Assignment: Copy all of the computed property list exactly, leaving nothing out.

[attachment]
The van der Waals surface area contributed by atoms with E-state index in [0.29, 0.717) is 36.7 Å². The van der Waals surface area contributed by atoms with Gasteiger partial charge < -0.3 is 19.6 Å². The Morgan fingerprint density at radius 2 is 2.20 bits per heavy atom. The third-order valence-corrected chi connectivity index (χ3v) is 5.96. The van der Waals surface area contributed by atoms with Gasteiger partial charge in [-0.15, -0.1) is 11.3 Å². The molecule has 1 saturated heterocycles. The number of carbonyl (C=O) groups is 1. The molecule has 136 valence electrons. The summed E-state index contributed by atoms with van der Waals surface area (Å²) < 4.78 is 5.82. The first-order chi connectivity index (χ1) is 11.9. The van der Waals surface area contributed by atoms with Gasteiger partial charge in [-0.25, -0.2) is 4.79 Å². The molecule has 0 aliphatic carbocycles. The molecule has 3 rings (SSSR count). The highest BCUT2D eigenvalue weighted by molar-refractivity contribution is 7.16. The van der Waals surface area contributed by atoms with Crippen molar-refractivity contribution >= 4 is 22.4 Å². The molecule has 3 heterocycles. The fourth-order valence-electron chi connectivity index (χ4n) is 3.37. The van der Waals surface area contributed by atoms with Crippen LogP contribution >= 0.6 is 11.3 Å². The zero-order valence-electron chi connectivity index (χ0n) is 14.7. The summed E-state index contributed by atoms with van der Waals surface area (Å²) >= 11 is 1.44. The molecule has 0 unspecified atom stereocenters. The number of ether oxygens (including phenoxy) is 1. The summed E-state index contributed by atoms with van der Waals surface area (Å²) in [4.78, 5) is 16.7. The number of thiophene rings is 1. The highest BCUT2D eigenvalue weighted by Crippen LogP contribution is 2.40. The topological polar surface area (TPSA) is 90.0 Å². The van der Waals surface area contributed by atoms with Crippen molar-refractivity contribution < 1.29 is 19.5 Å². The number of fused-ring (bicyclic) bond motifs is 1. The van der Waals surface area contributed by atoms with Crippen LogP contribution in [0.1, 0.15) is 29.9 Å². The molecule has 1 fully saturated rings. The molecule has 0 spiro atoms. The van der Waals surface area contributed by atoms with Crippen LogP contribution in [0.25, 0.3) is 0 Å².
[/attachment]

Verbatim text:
The van der Waals surface area contributed by atoms with E-state index in [0.29, 0.717) is 36.7 Å². The van der Waals surface area contributed by atoms with Gasteiger partial charge < -0.3 is 19.6 Å². The Morgan fingerprint density at radius 2 is 2.20 bits per heavy atom. The third-order valence-corrected chi connectivity index (χ3v) is 5.96. The van der Waals surface area contributed by atoms with Gasteiger partial charge in [-0.15, -0.1) is 11.3 Å². The molecule has 1 saturated heterocycles. The number of carbonyl (C=O) groups is 1. The molecule has 136 valence electrons. The summed E-state index contributed by atoms with van der Waals surface area (Å²) < 4.78 is 5.82. The first-order chi connectivity index (χ1) is 11.9. The van der Waals surface area contributed by atoms with Gasteiger partial charge in [-0.25, -0.2) is 4.79 Å². The molecule has 0 aliphatic carbocycles. The molecule has 3 rings (SSSR count). The highest BCUT2D eigenvalue weighted by molar-refractivity contribution is 7.16. The van der Waals surface area contributed by atoms with Crippen molar-refractivity contribution >= 4 is 22.4 Å². The molecule has 3 heterocycles. The fourth-order valence-electron chi connectivity index (χ4n) is 3.37. The van der Waals surface area contributed by atoms with Crippen LogP contribution >= 0.6 is 11.3 Å². The zero-order valence-electron chi connectivity index (χ0n) is 14.7. The summed E-state index contributed by atoms with van der Waals surface area (Å²) >= 11 is 1.44. The molecule has 0 unspecified atom stereocenters. The number of ether oxygens (including phenoxy) is 1. The summed E-state index contributed by atoms with van der Waals surface area (Å²) in [4.78, 5) is 16.7. The number of thiophene rings is 1. The highest BCUT2D eigenvalue weighted by Crippen LogP contribution is 2.40. The topological polar surface area (TPSA) is 90.0 Å². The van der Waals surface area contributed by atoms with Crippen molar-refractivity contribution < 1.29 is 19.5 Å². The number of fused-ring (bicyclic) bond motifs is 1. The van der Waals surface area contributed by atoms with Crippen LogP contribution in [0.1, 0.15) is 29.9 Å². The molecule has 1 fully saturated rings. The molecule has 0 spiro atoms. The van der Waals surface area contributed by atoms with Crippen LogP contribution in [0.25, 0.3) is 0 Å².